Skip to Navigation
University of Pittsburgh

October 13, 2011

Former prof sanctioned for research misconduct

A former Pitt nursing faculty member has been sanctioned for research misconduct.

The United States Department of Health and Human Services Office of Research Integrity (ORI) has found that former School of Nursing faculty member Scott Weber plagiarized text and falsified data in a pair of manuscripts that were submitted to academic journals and that he included portions of that plagiarized text in two federal grant applications.

ORI reported that Weber, who had been an assistant professor of health and community systems and coordinator of the nursing education graduate program in the School of Nursing, has agreed to a three-year ban that will preclude him from contracting or subcontracting with any federal agency or from serving in any advisory capacity to the Public Health Service. The sanction took effect Sept. 7, 2011.

Weber joined the Pitt nursing faculty in 2003 and, according to his CV, received a secondary appointment in the Graduate School of Public Health’s Department of Behavioral and Community Health in 2007.

Health Sciences spokesperson Jennifer Yates said Weber is no longer at Pitt but would not say when he left the University or offer any further comment.

He is listed in the 2010-11 Pitt telephone directory, but his name does not appear in the current online directory listings.

Weber did not respond to a request for comment.

According to the ORI case summary, Weber, in a manuscript he submitted to the Journal of the American Academy of Nurse Practitioners, plagiarized more than 90 percent of the text from the paper, “A randomized effectiveness trial of interpersonal psychotherapy for depressed adolescents,’’ by L. Mufson and others, which appeared in the June 2004 Archives of General Psychiatry.

It also found that Weber, in a manuscript submitted to the Journal of GLBT Family Studies, plagiarized approximately two-thirds of “Concordance between two measures of depression in the Hispanic Health and Nutrition Examination Survey,’’ a paper by M.J. Cho and others that appeared in the August 1993 Social Psychiatry and Psychiatric Epidemiology.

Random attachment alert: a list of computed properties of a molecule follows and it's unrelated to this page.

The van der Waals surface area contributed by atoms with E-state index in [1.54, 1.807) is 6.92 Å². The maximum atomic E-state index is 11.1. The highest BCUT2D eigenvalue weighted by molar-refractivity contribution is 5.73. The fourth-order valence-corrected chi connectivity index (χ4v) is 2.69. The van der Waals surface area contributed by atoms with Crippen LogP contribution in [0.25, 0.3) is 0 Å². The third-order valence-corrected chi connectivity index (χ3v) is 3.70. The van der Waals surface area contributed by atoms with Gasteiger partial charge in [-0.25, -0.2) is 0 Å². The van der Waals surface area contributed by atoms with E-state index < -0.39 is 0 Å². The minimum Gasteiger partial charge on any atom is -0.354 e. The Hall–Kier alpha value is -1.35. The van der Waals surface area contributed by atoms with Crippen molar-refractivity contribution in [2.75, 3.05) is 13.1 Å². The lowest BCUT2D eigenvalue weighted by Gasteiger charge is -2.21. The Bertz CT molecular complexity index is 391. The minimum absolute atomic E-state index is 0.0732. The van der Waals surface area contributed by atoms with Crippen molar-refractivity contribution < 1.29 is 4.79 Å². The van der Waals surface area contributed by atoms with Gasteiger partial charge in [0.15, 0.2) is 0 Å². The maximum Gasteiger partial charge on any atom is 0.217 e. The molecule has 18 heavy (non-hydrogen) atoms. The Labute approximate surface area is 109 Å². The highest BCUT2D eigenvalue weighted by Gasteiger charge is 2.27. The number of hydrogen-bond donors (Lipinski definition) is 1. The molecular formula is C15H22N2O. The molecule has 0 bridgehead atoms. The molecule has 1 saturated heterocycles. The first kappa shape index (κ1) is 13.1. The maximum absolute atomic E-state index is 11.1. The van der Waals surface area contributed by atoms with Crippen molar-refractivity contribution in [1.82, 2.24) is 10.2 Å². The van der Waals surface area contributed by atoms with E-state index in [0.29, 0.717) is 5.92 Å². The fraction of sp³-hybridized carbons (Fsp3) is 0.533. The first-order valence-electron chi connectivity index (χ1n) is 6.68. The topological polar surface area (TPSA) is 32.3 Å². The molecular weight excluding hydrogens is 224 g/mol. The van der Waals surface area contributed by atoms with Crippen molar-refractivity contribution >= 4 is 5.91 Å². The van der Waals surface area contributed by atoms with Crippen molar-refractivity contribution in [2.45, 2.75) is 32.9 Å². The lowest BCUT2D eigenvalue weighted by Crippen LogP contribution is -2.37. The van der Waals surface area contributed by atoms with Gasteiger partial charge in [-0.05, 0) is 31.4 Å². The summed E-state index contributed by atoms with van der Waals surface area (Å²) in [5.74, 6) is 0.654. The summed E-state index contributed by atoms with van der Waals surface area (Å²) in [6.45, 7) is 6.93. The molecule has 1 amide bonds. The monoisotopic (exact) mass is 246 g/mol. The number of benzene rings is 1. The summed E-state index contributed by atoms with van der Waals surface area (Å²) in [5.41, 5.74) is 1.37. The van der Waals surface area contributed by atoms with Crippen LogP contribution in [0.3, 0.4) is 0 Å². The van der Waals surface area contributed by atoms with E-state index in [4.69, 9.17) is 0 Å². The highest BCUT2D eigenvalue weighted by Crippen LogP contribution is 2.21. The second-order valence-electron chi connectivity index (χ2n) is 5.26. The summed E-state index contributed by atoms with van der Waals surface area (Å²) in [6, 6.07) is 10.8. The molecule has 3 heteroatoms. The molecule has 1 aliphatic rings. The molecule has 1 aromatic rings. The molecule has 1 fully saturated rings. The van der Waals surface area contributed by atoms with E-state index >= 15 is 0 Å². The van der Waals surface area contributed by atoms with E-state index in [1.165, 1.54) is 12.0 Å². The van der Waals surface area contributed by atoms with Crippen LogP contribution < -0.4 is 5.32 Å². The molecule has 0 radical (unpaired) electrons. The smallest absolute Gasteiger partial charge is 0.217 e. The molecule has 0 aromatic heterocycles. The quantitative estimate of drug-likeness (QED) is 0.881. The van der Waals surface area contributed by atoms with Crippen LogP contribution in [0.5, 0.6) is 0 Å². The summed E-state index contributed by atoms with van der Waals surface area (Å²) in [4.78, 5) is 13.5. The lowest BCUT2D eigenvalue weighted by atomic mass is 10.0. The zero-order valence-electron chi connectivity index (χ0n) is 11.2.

ORI found that, “In both manuscripts, [Weber] falsified and fabricated tables and figures by using all or nearly all of the data in tables and graphs from the plagiarized articles while altering numbers and changing text to represent data as if from another subject population.” He also copied most of the original bibliographic references but falsified 35 percent of the copied references from the paper submitted to the nurse practitioners journal and 25 percent of the copied references from the paper submitted to the GLBT family studies journal “by changing volume numbers and/or publication years, apparently to hinder detection of the plagiarism.”

ORI found Weber fabricated data by altering or adding values to a table in each manuscript “describing the demographic characteristics of the study population that was never studied.”

It also stated Weber, in two NIH grant applications, copied “substantial word-for-word portions of the text describing the test instrument to be used in the proposed study,” without citing the Cho paper. The case summary is posted at http://ori.hhs.gov/misconduct/cases/.

Seven of Weber’s journal articles, published between 2007 and 2010, have been retracted by the Wiley journals Perspectives in Psychiatric Care, the Journal of Child and Adolescent Psychiatric Nursing and the Journal of the American Academy of Nurse Practitioners.

The retraction notices cite “significant overlap with previously published material” and/or “due to references that could not be verified” as the reason for the retractions. The list of retractions can be found by searching the author’s name at http://retractionwatch.wordpress.com.

—Kimberly K. Barlow

Filed under: Feature, Volume 44 Issue 4

Email This Post Email This Post